The Original London Cast Recording of hit West End musical Dreamgirls is available via Sony Masterworks Broadway.
The UK and Ireland tour of Dreamgirls is produced by Sonia Friedman Productions, Greenleaf Productions, Fakston Productions, Rupert Gavin/Mallory Factor, Tulchin Bartner Productions, Griffin Dohr in association with 1001 Nights Productions, Steven Rivellino
Glasgow International, one of the UK’s largest and most influential visual arts festivals, has announced details of its ninth edition, which will take place across the city from 11 – 27 June 2021. Comprising over 70 exhibitions and events, performances and talks at over 30 spaces across the city and online, and showcasing work by over 100 artists; the 2021 festival – originally scheduled to open in April 2020 – will highlight Glasgow as a centre for the production and display of innovative contemporary art.
The festival comprises a Commissioned Programme of larger-scale commissions and exhibitions in collaboration with partners and venues, as well as Across the City, a wider programme of exhibitions and projects, selected from proposals by artists, curators and producers who live and work in Glasgow. This year’s Glasgow International will also present a Digital Programme through its website glasgowinternational.org, giving artists an alternative space in which to present work.
Highlights of the 2021 programme include:
New commissions by Martine Syms, Georgina Starr and Jenkin van Zyl
The first posthumous solo exhibition of work by the late Scottish painter Carol Rhodes (b. Edinburgh, 1959; d. Glasgow, 2018) in her homeland, with previously unseen drawings and paintings displayed at Kelvingrove Art Gallery and Museum
A new film by Alberta Whittle, co-commissioned with Glasgow Sculpture Studios as part of the Canal Programme in celebration of Scotland’s Year of Coasts and Waters 20/21
A new commission by Turner Prize-winning artist Duncan Campbell at Glasgow’s legendary Barrowland Ballroom
New work by Ingrid Pollard at Glasgow Women’s Library, developed in response to its Lesbian Archive and Information Centre, the largest of its kind in the UK
Across outdoor sites in the city, The Common Guild presents Sam Durant’s Iconoclasm – a series of drawings depicting acts of destruction enacted upon public statues and monuments.
A hybrid programme curated by the Roberts Institute of Art presents performance work by Paul Maheke, Nina Beier and Lina Lapelytė
GI2021 premieres its first major Digital Programme, featuring work by over 30 artists.
The theme of this year’s Glasgow International is Attention. Our relationship to attention has changed radically in the past twelve months, even if its significance has not. The festival is a special moment, a crescendo in the creative rhythm of the city, and GI2021 seeks to step outside the everyday and open up a new space for looking, thinking and spending time with artists’ work, and to see afresh the intent behind it.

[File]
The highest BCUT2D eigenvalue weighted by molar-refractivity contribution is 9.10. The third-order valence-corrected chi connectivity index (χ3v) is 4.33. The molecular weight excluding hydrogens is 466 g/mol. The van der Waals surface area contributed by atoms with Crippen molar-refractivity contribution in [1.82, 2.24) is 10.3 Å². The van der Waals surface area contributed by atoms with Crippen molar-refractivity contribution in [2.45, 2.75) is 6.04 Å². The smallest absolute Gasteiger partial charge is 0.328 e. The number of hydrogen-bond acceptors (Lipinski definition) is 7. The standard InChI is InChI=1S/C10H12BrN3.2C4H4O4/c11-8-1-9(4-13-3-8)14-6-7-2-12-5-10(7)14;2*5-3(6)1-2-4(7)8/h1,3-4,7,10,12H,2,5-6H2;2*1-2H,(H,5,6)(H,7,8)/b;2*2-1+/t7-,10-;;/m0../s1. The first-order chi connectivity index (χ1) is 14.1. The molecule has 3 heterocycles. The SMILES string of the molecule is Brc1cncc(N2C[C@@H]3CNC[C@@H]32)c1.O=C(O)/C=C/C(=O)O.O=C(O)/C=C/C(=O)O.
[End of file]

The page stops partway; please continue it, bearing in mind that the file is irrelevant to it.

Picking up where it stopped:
Visitors will encounter certain commissions and exhibitions which involve a forensic concentration – deep and ongoing investiture in a single concern or set of concerns. In others, there is evidence of an exacting attention to the crafting and honing of artworks. Others might involve intensely personal examinations of the self, or explore social and political concerns such as the making of coloniality or the navigation of prejudice.
Highlights from the Commissioned Programme include:
A Tramway and GI co-commission, Martine Syms presents S1:E4, a new episode in Syms’ project SHE MAD (2015-ongoing), in which the artist incorporates elements of the sitcom format and past TV series to explore ‘the sign of blackness in the public imagination’. A video installation in Tramway’s largest gallery follows the central character of Martine, an aspiring artist, as she experiences a flashback to the summer of 2000, and her experience of an empowerment programme for teenage girls founded by a supermodel and business mogul.
On the upstairs balcony of the Kelvingrove Museum, Glasgow-based artist France-Lise McGurn presents a sculptural installation that responds to the painting Reading Aloud (1884) by Albert Moore, which hangs in the museum’s stairwell.
An immersive sculptural installation by Jenkin van Zyl in Tramway’s T4 Theatre invites viewers into a scenario invoking claustrophobia, sexual ecstasy, hysteria and ‘folk horror’. At the heart of the work is In Vitro, a new film in which characters enact looped rituals of reproduction and self-pollination in an effort to achieve community, individuation and re-enchantment.